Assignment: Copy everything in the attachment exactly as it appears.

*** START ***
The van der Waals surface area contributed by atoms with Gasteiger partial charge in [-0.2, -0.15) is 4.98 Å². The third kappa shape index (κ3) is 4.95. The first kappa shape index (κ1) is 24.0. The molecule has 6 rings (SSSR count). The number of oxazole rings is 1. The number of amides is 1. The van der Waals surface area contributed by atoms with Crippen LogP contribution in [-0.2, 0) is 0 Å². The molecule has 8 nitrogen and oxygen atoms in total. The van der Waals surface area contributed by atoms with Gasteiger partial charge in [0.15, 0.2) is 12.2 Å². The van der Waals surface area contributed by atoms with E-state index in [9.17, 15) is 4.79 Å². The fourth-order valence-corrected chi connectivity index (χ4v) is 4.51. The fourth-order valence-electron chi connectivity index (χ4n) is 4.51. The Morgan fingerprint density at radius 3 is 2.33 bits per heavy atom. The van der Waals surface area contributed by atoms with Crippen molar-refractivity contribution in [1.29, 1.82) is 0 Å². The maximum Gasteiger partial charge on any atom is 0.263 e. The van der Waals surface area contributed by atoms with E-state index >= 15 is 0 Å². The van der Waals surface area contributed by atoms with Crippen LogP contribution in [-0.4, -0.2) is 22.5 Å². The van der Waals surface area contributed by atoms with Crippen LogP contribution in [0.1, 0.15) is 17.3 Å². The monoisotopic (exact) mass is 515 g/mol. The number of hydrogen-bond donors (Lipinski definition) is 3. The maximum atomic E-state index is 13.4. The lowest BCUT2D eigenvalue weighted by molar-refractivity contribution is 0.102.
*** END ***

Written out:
The van der Waals surface area contributed by atoms with Gasteiger partial charge in [-0.2, -0.15) is 4.98 Å². The third kappa shape index (κ3) is 4.95. The first kappa shape index (κ1) is 24.0. The molecule has 6 rings (SSSR count). The number of oxazole rings is 1. The number of amides is 1. The van der Waals surface area contributed by atoms with Crippen LogP contribution in [-0.2, 0) is 0 Å². The molecule has 8 nitrogen and oxygen atoms in total. The van der Waals surface area contributed by atoms with Gasteiger partial charge in [0.15, 0.2) is 12.2 Å². The van der Waals surface area contributed by atoms with E-state index in [9.17, 15) is 4.79 Å². The fourth-order valence-corrected chi connectivity index (χ4v) is 4.51. The fourth-order valence-electron chi connectivity index (χ4n) is 4.51. The Morgan fingerprint density at radius 3 is 2.33 bits per heavy atom. The van der Waals surface area contributed by atoms with Crippen molar-refractivity contribution in [1.29, 1.82) is 0 Å². The maximum Gasteiger partial charge on any atom is 0.263 e. The van der Waals surface area contributed by atoms with E-state index >= 15 is 0 Å². The van der Waals surface area contributed by atoms with Crippen LogP contribution in [-0.4, -0.2) is 22.5 Å². The van der Waals surface area contributed by atoms with Crippen LogP contribution in [0.1, 0.15) is 17.3 Å². The monoisotopic (exact) mass is 515 g/mol. The number of hydrogen-bond donors (Lipinski definition) is 3. The maximum atomic E-state index is 13.4. The lowest BCUT2D eigenvalue weighted by molar-refractivity contribution is 0.102.